Features — 25 April 2014 — by Janus

You have to consider this question from different points of view. First, the citizens of a nation which affirms the supremacy of God think that we are made in the image and likeness of the Most High. Your life is His gift brought into existence by the miracle of procreation. Therefore, your life is priceless.

Secondly, let us be specific. A man who was head of an establishment that offered electrical services was murdered in his 35th year of life. He would have had a reasonable expectation of at least 35 more years of earnings. Let’s say he earned $70 thousand a year. In thirty five more years he would have earned about 2 ½ million dollars. So this amount represents what would have been his loss of earnings for himself and his family. But that would not be the sum total of the value of his life.

Let us consider the question from a different angle. Your life may be worth the price another may assign to it. You are a resident of Belize City, one of the top 3 murder capitals of the world. Is not the answer to the question of your worth what someone is willing to pay for you to be killed?

When a person is killed, his life is ended – something priceless and irreplaceable is lost forever on earth; a precious life is snuffed out against the sacred will of the Lifegiver. The society and Government, in particular, don’t feel distressed because in their judgment the law enforcement and the justice system have been provided to protect you.

Let us consider the loss to the nation in the past three years, during which three hundred Belizean citizens have been murdered. In the light of average earnings of the victims mentioned before, our loss as a nation would be about 250 million dollars. But remember the value of a man is much more than his earnings.

So should not society, in general, and the Government, in particular, do more than they have done to stop the pollution of the Belizean earth with the blood of our brethren? It is written in the Book of Numbers that the blood of the murdered man pollutes the land, which can only be cleansed by the blood of his killer. Holy Scriptures are quite explicit on this subject. The clergy can have no doubt what their position should be and what they should teach their flocks, including our political leaders, also including the members of the judiciary and of the Bar Association.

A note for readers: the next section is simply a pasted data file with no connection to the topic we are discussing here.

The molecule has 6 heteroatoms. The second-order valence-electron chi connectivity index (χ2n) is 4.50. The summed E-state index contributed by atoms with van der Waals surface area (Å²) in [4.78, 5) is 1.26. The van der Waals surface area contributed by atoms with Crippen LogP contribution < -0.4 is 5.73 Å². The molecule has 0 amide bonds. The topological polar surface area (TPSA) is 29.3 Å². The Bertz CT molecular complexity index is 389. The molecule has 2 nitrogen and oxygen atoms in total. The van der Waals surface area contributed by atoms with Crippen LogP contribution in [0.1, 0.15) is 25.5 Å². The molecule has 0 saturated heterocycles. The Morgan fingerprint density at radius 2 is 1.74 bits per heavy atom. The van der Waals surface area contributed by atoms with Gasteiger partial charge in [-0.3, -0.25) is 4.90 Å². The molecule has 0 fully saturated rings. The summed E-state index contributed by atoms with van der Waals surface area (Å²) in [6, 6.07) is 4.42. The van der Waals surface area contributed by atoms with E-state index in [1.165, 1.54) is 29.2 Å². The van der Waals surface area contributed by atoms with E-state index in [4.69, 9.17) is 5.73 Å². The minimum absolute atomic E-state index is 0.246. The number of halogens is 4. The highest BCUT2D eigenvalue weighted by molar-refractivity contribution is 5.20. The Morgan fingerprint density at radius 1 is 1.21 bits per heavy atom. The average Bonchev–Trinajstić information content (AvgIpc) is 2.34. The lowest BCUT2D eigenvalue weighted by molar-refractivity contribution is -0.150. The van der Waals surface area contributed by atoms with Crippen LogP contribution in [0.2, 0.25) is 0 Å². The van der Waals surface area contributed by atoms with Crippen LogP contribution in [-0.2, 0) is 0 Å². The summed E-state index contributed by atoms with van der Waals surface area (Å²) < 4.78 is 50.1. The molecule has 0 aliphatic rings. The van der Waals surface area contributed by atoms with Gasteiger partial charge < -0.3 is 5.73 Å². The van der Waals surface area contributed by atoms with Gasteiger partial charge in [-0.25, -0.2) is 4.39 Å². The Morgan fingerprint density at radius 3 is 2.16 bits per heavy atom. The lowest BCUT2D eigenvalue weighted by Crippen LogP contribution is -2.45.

The people of Belize are confident that their government knows how to restore peace and order, and also what needs to be done to bring the murder rate down to double digits within a short time and still further down fifty percent in a single year.

The Government knows what needs to be done, but it seems, from the pronouncements of our Foreign Minister, that in the matter of our penal system it may not exercise its autonomy. This is not in accordance with our Constitution, which declares that the acts of government should reflect the will of the people. If in a democratic nation, the will of the people does not inform the decisions of its government, then that democracy has ceased to exist.

What we have is a problem. It is to convince our friends in the international community that the common people of Belize know best what forms of punishment for crime are acceptable, desirable and effective, having regard to our culture, traditions, experience, history, and the present state of affairs, where citizens no longer enjoy a sense of security.

It is for the Minister of Foreign Affairs to make the case for our government to secure international support in exercising its proper authority in accord with the expressed will of the people.

So now, let us reconsider the proposed question in the light of what I have already written in this essay. I put it to you personally: what do you think your life is worth? I would like to suggest your answer should be: what is the government prepared to do and what price are our rulers prepared to pay to protect our lives?

What do you think?

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